Dr. Jack L. Stephens, president of Pets Best Insurance, founded pet insurance in the U.S. in 1981 with a mission to end euthanasia when pet owners couldn’t afford veterinary treatment. Dr. Stephens went on to present the first U.S. pet insurance policy to famous television dog, Lassie.
Dr. Jane Matheys is a veterinarian and guest blogger for pet health insurance provider, Pets Best Insurance.
Hello. I’m Dr. Jane Matheys from The Cat Doctor Veterinary Hospital and Hotel in Boise, Idaho. Today I’ll be answering some questions about general cat health from questions that were posted on Pets Best Insurance Facebook page.
The first one is from Chryssa. She says: “My cats are conditioned to come running for milk when they hear me eating cereal. I recently switched to almond milk, and I’m wondering if I can still let them lick the bowl when I’m done.”
First of all, let me just talk about milk products in general for kitty cats. To digest any of the dairy products, kitties need lactase enzyme, and they don’t make as much of this enzyme as people do. It can upset the kitty’s tummy and especially give them some diarrhea.
By Dr. Fiona, a veterinarian and guest blogger for pet health insurance provider, Pets Best Insurance.
The weather is warming up and everyone is headed out to enjoy the sunshine and fresh air! However, before you take your dog outside, be aware that the heat can be dangerous, even deadly, for dogs. Heat is especially dangerous if your dog is a short or flat nose dog breed.
1. What Are The Symptoms of Heat Stroke in Dogs?
Panting is a normal physiologic response to heat, but if after taking a break your pet continues to pant heavily, it is possible he or she could be getting heat stroke, which can be a medical emergency. Take your pet to a shady cool area and provide access to water.
Signs of heat stroke include heavy panting or difficulty breathing, bright red gums, wobbliness, vomiting, diarrhea and collapse. Seek immediate veterinary medical help if this occurs.
2. What Should I Do If I Suspect Dog Heat Stroke?
Heat stroke is a medical emergency and requires immediate veterinary attention. NEVER douse your pet in cold water if you think heat stroke is a possibility, instead move to a cool air-conditioned area and get to a veterinary clinic immediately.
3. Are Some Dog Breeds More Susceptible to Heat Stroke?
Veterinarian Dr. Fiona discusses dog health for the highly rated dog insurance provider, Pets Best.
Playing outside during the beautiful summer weather is great, however it exposes your dog to pesky bug bites and stings. Here are three common warm weather pests that may bite or sting your dog, and how to fight back.
Ticks can be gross, but it is important that they be removed from your dog to help prevent the spread of disease. If the tick is attached, use a pair of tweezers to grasp the tick’s body as close to the head and the dog’s skin as possible. Gently twist and pull the tick off. It is important to not jerk or pull too quickly, as this can cause the tick’s body to separate, potentially leaving the head behind. Clean the area and apply triple antibiotic ointment.
2. Insect Bites
Using a canine safe bug spray to help prevent insect bites is best, but if your pet does get bitten by an insect there are some things you can do at home. If your dog will let you ice the area, you can use a cold compress to help ease swelling and inflammation. Hydrocortisone ointment can be helpful to ease the itching (just don’t let your dog lick if off!).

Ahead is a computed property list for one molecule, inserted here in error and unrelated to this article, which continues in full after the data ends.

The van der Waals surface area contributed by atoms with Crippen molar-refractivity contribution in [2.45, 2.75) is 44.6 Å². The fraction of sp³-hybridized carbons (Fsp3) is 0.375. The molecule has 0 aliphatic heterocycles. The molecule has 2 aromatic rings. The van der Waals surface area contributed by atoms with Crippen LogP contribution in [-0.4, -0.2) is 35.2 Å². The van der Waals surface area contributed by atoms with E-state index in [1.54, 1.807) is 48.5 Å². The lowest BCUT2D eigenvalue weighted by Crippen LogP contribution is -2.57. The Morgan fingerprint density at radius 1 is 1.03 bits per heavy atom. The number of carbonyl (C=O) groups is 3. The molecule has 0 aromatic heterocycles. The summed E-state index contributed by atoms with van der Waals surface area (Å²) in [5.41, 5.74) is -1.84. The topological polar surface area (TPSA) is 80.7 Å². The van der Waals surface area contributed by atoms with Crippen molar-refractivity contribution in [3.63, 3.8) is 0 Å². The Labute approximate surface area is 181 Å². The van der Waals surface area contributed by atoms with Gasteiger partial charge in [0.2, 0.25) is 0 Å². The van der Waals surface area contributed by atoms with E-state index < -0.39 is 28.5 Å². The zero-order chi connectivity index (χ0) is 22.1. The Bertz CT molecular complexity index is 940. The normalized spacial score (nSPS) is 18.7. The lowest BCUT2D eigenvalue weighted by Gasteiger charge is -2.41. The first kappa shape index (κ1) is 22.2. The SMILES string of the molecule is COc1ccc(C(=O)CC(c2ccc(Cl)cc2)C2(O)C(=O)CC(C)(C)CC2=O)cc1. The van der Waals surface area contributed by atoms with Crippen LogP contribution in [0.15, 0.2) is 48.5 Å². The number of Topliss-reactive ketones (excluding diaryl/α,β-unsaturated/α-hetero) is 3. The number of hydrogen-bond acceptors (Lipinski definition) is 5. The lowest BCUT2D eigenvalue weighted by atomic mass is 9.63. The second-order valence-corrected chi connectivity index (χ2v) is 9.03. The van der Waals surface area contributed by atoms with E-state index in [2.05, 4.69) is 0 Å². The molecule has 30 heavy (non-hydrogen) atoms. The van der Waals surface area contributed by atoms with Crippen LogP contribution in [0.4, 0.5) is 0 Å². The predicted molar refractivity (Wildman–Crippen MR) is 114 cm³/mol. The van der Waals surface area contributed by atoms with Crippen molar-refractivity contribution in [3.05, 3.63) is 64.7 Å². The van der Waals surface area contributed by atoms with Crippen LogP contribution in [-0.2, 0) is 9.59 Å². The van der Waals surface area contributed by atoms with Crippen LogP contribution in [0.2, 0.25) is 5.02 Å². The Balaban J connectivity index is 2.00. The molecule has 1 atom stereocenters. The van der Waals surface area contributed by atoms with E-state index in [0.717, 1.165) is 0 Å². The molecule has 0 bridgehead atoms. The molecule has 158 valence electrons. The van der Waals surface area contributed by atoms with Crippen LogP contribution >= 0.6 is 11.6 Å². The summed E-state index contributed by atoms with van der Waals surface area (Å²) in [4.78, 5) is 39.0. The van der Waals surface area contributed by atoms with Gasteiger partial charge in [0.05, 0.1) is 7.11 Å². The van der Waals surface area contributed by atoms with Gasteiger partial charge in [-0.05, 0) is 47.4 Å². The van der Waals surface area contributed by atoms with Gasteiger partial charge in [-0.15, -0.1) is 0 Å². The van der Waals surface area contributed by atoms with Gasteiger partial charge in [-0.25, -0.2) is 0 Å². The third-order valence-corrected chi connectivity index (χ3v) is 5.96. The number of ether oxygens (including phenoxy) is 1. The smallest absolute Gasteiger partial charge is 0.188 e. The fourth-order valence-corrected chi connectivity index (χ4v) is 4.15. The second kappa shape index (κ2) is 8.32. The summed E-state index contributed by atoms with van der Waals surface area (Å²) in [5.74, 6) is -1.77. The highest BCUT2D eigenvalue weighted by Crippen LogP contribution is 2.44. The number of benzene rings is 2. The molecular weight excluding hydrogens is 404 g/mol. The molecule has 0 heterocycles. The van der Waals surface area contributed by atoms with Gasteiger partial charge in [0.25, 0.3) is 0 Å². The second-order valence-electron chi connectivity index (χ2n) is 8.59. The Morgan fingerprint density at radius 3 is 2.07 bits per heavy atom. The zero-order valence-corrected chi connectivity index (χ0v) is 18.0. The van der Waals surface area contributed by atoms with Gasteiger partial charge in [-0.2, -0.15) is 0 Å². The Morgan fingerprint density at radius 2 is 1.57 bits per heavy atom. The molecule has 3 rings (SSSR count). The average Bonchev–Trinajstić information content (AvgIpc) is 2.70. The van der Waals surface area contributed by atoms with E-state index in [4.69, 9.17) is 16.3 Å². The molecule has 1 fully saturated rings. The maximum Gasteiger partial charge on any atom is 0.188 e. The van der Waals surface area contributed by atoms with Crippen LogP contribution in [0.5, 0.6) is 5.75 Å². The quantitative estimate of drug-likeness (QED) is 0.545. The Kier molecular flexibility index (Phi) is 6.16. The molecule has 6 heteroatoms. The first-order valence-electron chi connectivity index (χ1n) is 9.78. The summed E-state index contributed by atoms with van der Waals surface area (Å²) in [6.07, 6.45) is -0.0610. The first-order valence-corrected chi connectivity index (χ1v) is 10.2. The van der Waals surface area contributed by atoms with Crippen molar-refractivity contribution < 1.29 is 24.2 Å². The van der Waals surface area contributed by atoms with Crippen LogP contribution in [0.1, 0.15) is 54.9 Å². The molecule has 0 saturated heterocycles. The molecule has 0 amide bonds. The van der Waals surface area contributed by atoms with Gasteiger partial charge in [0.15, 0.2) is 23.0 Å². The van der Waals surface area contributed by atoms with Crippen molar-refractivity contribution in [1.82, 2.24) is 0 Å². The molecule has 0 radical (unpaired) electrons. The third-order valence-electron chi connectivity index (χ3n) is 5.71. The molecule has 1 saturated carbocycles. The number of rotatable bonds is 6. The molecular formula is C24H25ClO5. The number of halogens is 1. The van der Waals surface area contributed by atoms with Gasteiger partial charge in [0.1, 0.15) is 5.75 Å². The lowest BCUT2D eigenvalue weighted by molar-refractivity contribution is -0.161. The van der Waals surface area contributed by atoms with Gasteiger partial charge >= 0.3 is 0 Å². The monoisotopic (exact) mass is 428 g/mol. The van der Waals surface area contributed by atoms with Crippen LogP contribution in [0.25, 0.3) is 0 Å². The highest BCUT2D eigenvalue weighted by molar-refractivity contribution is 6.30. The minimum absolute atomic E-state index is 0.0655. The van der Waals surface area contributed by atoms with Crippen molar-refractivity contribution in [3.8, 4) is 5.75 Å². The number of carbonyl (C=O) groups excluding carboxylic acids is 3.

3. Bee Stings
By Matt Hands, a volunteer dog shelter photographer and guest blogger for dog insurance provider, Pets Best Insurance.
After taking hundreds of photos of my mother-in-law’s grandchildren and our family dog, Fiddler, she invited me to start volunteering at the Meridian, Idaho dog-only SPCA shelter with her. The shelter photographer was overwhelmed and needed help, and I was happy to oblige.
My first few sessions were challenging. Longing to run free and play, the last thing on a shelter pet’s mind is sitting still for a picture. The dogs were typically afraid, agitated and unruly. After weeks of blurry and overexposed photos, I developed some tips and tricks for photographing dogs.
To be sure, I am no dog whisperer. My success in capturing emotionally provocative photos for the shelter comes more from gimmicks than canine psychology. Simply put, different breeds have different personalities. Here are some simple tips and tricks for capturing a special portrait of your dog in an outdoor setting with a point-and-shoot camera.
1. Get the Lighting Right
In a recent article on vetstreet.com, veterinarian Dr. Patty Khuly explains why even though she’s a veterinarian, she still needs pet insurance for her own pets. Especially for her French bulldog, Vincent, who has had a host of health issues.
Dr. Khuly says, “The reality…is that life is unpredictable and there’s always the possibility that your pet will suffer illness or sustain trauma. And since there’s no telling which it’ll be — a trouble-free life or one like Vincent’s — adopting pet insurance is how veterinarians increasingly recommend pet owners act responsibly to hedge against the very real prospect of financial euthanasia.
But pet insurance isn’t just for pet owners. Indeed, if Vincent’s story has taught me anything, it’s that even veterinarians need pet insurance. Really. Here’s why:
1. Because vet care is not free for veterinarians. Contrary to popular opinion, veterinary care does not suddenly become free when you become a veterinarian. Though my own personal store of knowledge is always on tap (though, technically, I still make student loan payments on it), I also require drugs, supplies, equipment and infrastructure — not to mention the staff to make it all happen.
Not free at all, is it? Consider it merely discounted compared to what it would cost you.
2. Because medical care is increasingly pricey.